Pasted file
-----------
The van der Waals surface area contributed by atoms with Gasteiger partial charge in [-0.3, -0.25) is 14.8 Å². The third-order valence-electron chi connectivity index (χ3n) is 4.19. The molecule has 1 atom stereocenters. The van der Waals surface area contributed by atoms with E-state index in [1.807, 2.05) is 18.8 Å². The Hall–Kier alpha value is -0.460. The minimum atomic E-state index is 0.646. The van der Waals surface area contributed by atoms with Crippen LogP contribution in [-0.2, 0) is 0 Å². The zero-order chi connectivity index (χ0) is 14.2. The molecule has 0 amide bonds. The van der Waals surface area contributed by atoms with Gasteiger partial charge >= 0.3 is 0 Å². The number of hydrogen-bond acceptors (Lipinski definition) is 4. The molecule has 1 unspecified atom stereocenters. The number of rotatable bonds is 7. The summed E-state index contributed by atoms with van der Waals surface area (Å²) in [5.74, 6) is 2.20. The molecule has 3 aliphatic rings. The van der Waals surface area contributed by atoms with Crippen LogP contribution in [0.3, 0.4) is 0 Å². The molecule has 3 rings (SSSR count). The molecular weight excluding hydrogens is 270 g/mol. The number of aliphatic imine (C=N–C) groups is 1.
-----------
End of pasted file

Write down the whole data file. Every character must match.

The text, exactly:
The van der Waals surface area contributed by atoms with Gasteiger partial charge in [-0.3, -0.25) is 14.8 Å². The third-order valence-electron chi connectivity index (χ3n) is 4.19. The molecule has 1 atom stereocenters. The van der Waals surface area contributed by atoms with E-state index in [1.807, 2.05) is 18.8 Å². The Hall–Kier alpha value is -0.460. The minimum atomic E-state index is 0.646. The van der Waals surface area contributed by atoms with Crippen LogP contribution in [-0.2, 0) is 0 Å². The zero-order chi connectivity index (χ0) is 14.2. The molecule has 0 amide bonds. The van der Waals surface area contributed by atoms with Gasteiger partial charge >= 0.3 is 0 Å². The number of hydrogen-bond acceptors (Lipinski definition) is 4. The molecule has 1 unspecified atom stereocenters. The number of rotatable bonds is 7. The summed E-state index contributed by atoms with van der Waals surface area (Å²) in [5.74, 6) is 2.20. The molecule has 3 aliphatic rings. The van der Waals surface area contributed by atoms with Crippen LogP contribution in [0.3, 0.4) is 0 Å². The molecule has 3 rings (SSSR count). The molecular weight excluding hydrogens is 270 g/mol. The number of aliphatic imine (C=N–C) groups is 1.